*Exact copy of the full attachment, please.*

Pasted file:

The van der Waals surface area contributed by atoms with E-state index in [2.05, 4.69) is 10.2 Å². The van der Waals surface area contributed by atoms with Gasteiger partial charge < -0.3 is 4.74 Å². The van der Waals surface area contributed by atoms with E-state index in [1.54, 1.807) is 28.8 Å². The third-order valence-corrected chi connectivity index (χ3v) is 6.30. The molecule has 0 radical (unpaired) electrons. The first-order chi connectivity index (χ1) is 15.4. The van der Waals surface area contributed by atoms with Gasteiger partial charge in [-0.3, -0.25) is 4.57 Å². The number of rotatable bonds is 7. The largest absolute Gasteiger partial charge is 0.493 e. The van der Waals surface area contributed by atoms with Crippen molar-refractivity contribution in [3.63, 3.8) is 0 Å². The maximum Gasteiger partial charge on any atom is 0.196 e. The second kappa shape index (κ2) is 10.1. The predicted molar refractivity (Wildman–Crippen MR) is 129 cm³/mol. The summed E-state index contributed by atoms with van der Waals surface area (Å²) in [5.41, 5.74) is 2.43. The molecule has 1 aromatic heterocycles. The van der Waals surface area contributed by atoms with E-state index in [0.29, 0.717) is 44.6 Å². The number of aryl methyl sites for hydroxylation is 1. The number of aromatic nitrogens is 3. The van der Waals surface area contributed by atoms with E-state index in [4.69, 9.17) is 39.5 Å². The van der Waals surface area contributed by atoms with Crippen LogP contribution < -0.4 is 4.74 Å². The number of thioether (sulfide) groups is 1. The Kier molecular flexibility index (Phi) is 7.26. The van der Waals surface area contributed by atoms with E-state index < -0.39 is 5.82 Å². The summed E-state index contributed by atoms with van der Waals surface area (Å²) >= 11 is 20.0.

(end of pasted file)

The van der Waals surface area contributed by atoms with E-state index in [2.05, 4.69) is 10.2 Å². The van der Waals surface area contributed by atoms with Gasteiger partial charge < -0.3 is 4.74 Å². The van der Waals surface area contributed by atoms with E-state index in [1.54, 1.807) is 28.8 Å². The third-order valence-corrected chi connectivity index (χ3v) is 6.30. The molecule has 0 radical (unpaired) electrons. The first-order chi connectivity index (χ1) is 15.4. The van der Waals surface area contributed by atoms with Gasteiger partial charge in [-0.3, -0.25) is 4.57 Å². The number of rotatable bonds is 7. The largest absolute Gasteiger partial charge is 0.493 e. The van der Waals surface area contributed by atoms with Crippen molar-refractivity contribution in [3.63, 3.8) is 0 Å². The maximum Gasteiger partial charge on any atom is 0.196 e. The second kappa shape index (κ2) is 10.1. The predicted molar refractivity (Wildman–Crippen MR) is 129 cm³/mol. The summed E-state index contributed by atoms with van der Waals surface area (Å²) in [5.41, 5.74) is 2.43. The molecule has 1 aromatic heterocycles. The van der Waals surface area contributed by atoms with E-state index in [0.29, 0.717) is 44.6 Å². The number of aryl methyl sites for hydroxylation is 1. The number of aromatic nitrogens is 3. The van der Waals surface area contributed by atoms with E-state index in [4.69, 9.17) is 39.5 Å². The van der Waals surface area contributed by atoms with Crippen LogP contribution < -0.4 is 4.74 Å². The number of thioether (sulfide) groups is 1. The Kier molecular flexibility index (Phi) is 7.26. The van der Waals surface area contributed by atoms with E-state index < -0.39 is 5.82 Å². The summed E-state index contributed by atoms with van der Waals surface area (Å²) >= 11 is 20.0.